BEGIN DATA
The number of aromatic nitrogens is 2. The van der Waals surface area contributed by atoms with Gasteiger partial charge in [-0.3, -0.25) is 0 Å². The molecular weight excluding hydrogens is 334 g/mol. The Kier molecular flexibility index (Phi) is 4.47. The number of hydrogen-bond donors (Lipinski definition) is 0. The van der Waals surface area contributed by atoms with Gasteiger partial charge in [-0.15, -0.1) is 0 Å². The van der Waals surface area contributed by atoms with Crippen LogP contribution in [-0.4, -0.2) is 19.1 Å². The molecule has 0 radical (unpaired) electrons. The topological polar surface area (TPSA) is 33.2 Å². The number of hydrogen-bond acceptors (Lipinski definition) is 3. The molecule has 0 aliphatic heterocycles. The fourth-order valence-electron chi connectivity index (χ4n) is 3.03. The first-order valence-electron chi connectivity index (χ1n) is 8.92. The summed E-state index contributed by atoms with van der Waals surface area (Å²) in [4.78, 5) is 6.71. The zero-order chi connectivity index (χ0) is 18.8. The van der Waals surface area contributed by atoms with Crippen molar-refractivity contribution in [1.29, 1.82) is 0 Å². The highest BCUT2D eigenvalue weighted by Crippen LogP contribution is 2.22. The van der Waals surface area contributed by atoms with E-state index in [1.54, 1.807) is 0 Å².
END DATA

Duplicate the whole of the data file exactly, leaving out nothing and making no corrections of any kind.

The number of aromatic nitrogens is 2. The van der Waals surface area contributed by atoms with Gasteiger partial charge in [-0.3, -0.25) is 0 Å². The molecular weight excluding hydrogens is 334 g/mol. The Kier molecular flexibility index (Phi) is 4.47. The number of hydrogen-bond donors (Lipinski definition) is 0. The van der Waals surface area contributed by atoms with Gasteiger partial charge in [-0.15, -0.1) is 0 Å². The van der Waals surface area contributed by atoms with Crippen LogP contribution in [-0.4, -0.2) is 19.1 Å². The molecule has 0 radical (unpaired) electrons. The topological polar surface area (TPSA) is 33.2 Å². The number of hydrogen-bond acceptors (Lipinski definition) is 3. The molecule has 0 aliphatic heterocycles. The fourth-order valence-electron chi connectivity index (χ4n) is 3.03. The first-order valence-electron chi connectivity index (χ1n) is 8.92. The summed E-state index contributed by atoms with van der Waals surface area (Å²) in [4.78, 5) is 6.71. The zero-order chi connectivity index (χ0) is 18.8. The van der Waals surface area contributed by atoms with Crippen molar-refractivity contribution in [1.29, 1.82) is 0 Å². The highest BCUT2D eigenvalue weighted by Crippen LogP contribution is 2.22. The van der Waals surface area contributed by atoms with E-state index in [1.54, 1.807) is 0 Å².